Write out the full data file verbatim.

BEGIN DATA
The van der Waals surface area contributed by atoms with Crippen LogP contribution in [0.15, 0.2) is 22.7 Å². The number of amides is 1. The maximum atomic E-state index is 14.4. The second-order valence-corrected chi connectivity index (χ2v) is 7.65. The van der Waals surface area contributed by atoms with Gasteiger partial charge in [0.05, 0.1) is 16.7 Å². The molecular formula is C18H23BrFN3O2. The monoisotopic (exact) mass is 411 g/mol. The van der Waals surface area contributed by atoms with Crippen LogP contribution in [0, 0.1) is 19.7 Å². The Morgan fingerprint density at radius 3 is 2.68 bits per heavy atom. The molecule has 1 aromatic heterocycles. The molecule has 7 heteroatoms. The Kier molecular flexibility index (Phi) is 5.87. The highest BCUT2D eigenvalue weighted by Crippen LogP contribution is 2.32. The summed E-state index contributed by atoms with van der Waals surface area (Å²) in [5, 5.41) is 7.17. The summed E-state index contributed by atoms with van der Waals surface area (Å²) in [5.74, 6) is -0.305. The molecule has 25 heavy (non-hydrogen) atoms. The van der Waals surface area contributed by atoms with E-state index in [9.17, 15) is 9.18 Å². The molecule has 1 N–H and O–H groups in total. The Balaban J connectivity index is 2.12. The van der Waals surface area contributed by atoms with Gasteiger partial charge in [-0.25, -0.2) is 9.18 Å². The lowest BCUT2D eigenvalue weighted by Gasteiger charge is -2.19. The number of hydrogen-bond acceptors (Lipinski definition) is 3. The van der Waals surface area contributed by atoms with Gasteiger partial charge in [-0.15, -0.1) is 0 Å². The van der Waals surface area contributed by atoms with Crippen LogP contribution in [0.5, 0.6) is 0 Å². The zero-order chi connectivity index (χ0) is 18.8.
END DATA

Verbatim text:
The van der Waals surface area contributed by atoms with Crippen LogP contribution in [0.15, 0.2) is 22.7 Å². The number of amides is 1. The maximum atomic E-state index is 14.4. The second-order valence-corrected chi connectivity index (χ2v) is 7.65. The van der Waals surface area contributed by atoms with Gasteiger partial charge in [0.05, 0.1) is 16.7 Å². The molecular formula is C18H23BrFN3O2. The monoisotopic (exact) mass is 411 g/mol. The van der Waals surface area contributed by atoms with Crippen LogP contribution in [0, 0.1) is 19.7 Å². The Morgan fingerprint density at radius 3 is 2.68 bits per heavy atom. The molecule has 1 aromatic heterocycles. The molecule has 7 heteroatoms. The Kier molecular flexibility index (Phi) is 5.87. The highest BCUT2D eigenvalue weighted by Crippen LogP contribution is 2.32. The summed E-state index contributed by atoms with van der Waals surface area (Å²) in [5, 5.41) is 7.17. The summed E-state index contributed by atoms with van der Waals surface area (Å²) in [5.74, 6) is -0.305. The molecule has 25 heavy (non-hydrogen) atoms. The van der Waals surface area contributed by atoms with E-state index in [9.17, 15) is 9.18 Å². The molecule has 1 N–H and O–H groups in total. The Balaban J connectivity index is 2.12. The van der Waals surface area contributed by atoms with Gasteiger partial charge in [-0.25, -0.2) is 9.18 Å². The lowest BCUT2D eigenvalue weighted by Gasteiger charge is -2.19. The number of hydrogen-bond acceptors (Lipinski definition) is 3. The van der Waals surface area contributed by atoms with Gasteiger partial charge in [-0.15, -0.1) is 0 Å². The van der Waals surface area contributed by atoms with Crippen LogP contribution in [0.5, 0.6) is 0 Å². The zero-order chi connectivity index (χ0) is 18.8.